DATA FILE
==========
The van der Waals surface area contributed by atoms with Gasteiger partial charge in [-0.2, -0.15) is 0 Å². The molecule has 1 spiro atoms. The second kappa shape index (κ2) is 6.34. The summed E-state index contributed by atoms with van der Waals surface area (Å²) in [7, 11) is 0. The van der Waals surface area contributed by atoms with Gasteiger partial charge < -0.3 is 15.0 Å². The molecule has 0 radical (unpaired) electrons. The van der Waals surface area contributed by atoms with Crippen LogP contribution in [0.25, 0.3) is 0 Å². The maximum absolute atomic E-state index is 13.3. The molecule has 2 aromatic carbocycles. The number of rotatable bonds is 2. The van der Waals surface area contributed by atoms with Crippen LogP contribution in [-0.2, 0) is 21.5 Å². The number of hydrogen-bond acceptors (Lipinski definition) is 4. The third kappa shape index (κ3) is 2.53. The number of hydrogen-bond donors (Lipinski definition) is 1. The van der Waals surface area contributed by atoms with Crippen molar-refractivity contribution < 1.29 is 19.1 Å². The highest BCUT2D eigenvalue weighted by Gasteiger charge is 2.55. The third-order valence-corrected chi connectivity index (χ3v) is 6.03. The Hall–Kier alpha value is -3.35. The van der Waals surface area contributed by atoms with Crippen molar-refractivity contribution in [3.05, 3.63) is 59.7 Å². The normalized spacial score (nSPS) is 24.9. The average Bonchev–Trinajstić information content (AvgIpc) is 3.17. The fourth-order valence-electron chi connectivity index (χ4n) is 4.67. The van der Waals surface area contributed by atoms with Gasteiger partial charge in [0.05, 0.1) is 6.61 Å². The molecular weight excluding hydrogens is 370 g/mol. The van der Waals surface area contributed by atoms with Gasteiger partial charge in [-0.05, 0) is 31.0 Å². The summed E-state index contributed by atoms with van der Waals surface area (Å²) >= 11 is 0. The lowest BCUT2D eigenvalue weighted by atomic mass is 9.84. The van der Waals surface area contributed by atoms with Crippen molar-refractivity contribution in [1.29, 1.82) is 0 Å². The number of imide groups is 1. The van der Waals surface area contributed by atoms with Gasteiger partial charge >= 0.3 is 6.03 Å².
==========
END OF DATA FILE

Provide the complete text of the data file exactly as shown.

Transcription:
The van der Waals surface area contributed by atoms with Gasteiger partial charge in [-0.2, -0.15) is 0 Å². The molecule has 1 spiro atoms. The second kappa shape index (κ2) is 6.34. The summed E-state index contributed by atoms with van der Waals surface area (Å²) in [7, 11) is 0. The van der Waals surface area contributed by atoms with Gasteiger partial charge < -0.3 is 15.0 Å². The molecule has 0 radical (unpaired) electrons. The van der Waals surface area contributed by atoms with Crippen LogP contribution in [0.25, 0.3) is 0 Å². The maximum absolute atomic E-state index is 13.3. The molecule has 2 aromatic carbocycles. The number of rotatable bonds is 2. The van der Waals surface area contributed by atoms with Crippen LogP contribution in [-0.2, 0) is 21.5 Å². The number of hydrogen-bond acceptors (Lipinski definition) is 4. The third kappa shape index (κ3) is 2.53. The number of hydrogen-bond donors (Lipinski definition) is 1. The van der Waals surface area contributed by atoms with Crippen molar-refractivity contribution < 1.29 is 19.1 Å². The highest BCUT2D eigenvalue weighted by Gasteiger charge is 2.55. The third-order valence-corrected chi connectivity index (χ3v) is 6.03. The Hall–Kier alpha value is -3.35. The van der Waals surface area contributed by atoms with Crippen molar-refractivity contribution in [3.05, 3.63) is 59.7 Å². The normalized spacial score (nSPS) is 24.9. The average Bonchev–Trinajstić information content (AvgIpc) is 3.17. The fourth-order valence-electron chi connectivity index (χ4n) is 4.67. The van der Waals surface area contributed by atoms with Gasteiger partial charge in [0.05, 0.1) is 6.61 Å². The molecular weight excluding hydrogens is 370 g/mol. The van der Waals surface area contributed by atoms with Gasteiger partial charge in [-0.05, 0) is 31.0 Å². The summed E-state index contributed by atoms with van der Waals surface area (Å²) >= 11 is 0. The lowest BCUT2D eigenvalue weighted by atomic mass is 9.84. The van der Waals surface area contributed by atoms with Crippen molar-refractivity contribution in [1.29, 1.82) is 0 Å². The number of imide groups is 1. The van der Waals surface area contributed by atoms with Gasteiger partial charge >= 0.3 is 6.03 Å².